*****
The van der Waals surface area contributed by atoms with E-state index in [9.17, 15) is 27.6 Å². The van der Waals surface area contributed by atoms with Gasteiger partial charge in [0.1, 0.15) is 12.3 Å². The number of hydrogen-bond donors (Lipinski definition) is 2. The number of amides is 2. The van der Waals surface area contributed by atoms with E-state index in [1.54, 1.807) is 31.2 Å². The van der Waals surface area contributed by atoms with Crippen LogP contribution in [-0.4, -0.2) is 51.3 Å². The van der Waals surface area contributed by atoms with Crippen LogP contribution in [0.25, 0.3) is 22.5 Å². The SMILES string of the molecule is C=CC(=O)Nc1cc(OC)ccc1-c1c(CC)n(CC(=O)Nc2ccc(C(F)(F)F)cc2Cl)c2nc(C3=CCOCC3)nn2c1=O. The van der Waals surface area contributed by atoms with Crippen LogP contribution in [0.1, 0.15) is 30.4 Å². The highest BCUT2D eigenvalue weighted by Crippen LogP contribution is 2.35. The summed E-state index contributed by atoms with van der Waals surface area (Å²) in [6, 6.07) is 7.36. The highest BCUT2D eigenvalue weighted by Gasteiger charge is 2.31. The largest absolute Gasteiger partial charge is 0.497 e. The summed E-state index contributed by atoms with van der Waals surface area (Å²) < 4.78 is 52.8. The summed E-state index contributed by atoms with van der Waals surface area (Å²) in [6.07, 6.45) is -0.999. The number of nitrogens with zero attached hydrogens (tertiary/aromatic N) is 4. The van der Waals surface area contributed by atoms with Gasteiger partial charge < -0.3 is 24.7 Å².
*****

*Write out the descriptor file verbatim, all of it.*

The van der Waals surface area contributed by atoms with E-state index in [9.17, 15) is 27.6 Å². The van der Waals surface area contributed by atoms with Gasteiger partial charge in [0.1, 0.15) is 12.3 Å². The number of hydrogen-bond donors (Lipinski definition) is 2. The number of amides is 2. The van der Waals surface area contributed by atoms with E-state index in [1.54, 1.807) is 31.2 Å². The van der Waals surface area contributed by atoms with Crippen LogP contribution in [-0.4, -0.2) is 51.3 Å². The van der Waals surface area contributed by atoms with Crippen LogP contribution in [0.25, 0.3) is 22.5 Å². The SMILES string of the molecule is C=CC(=O)Nc1cc(OC)ccc1-c1c(CC)n(CC(=O)Nc2ccc(C(F)(F)F)cc2Cl)c2nc(C3=CCOCC3)nn2c1=O. The van der Waals surface area contributed by atoms with Crippen LogP contribution in [0.1, 0.15) is 30.4 Å². The highest BCUT2D eigenvalue weighted by Crippen LogP contribution is 2.35. The summed E-state index contributed by atoms with van der Waals surface area (Å²) in [6, 6.07) is 7.36. The highest BCUT2D eigenvalue weighted by Gasteiger charge is 2.31. The largest absolute Gasteiger partial charge is 0.497 e. The summed E-state index contributed by atoms with van der Waals surface area (Å²) < 4.78 is 52.8. The summed E-state index contributed by atoms with van der Waals surface area (Å²) in [6.07, 6.45) is -0.999. The number of nitrogens with zero attached hydrogens (tertiary/aromatic N) is 4. The van der Waals surface area contributed by atoms with Gasteiger partial charge < -0.3 is 24.7 Å².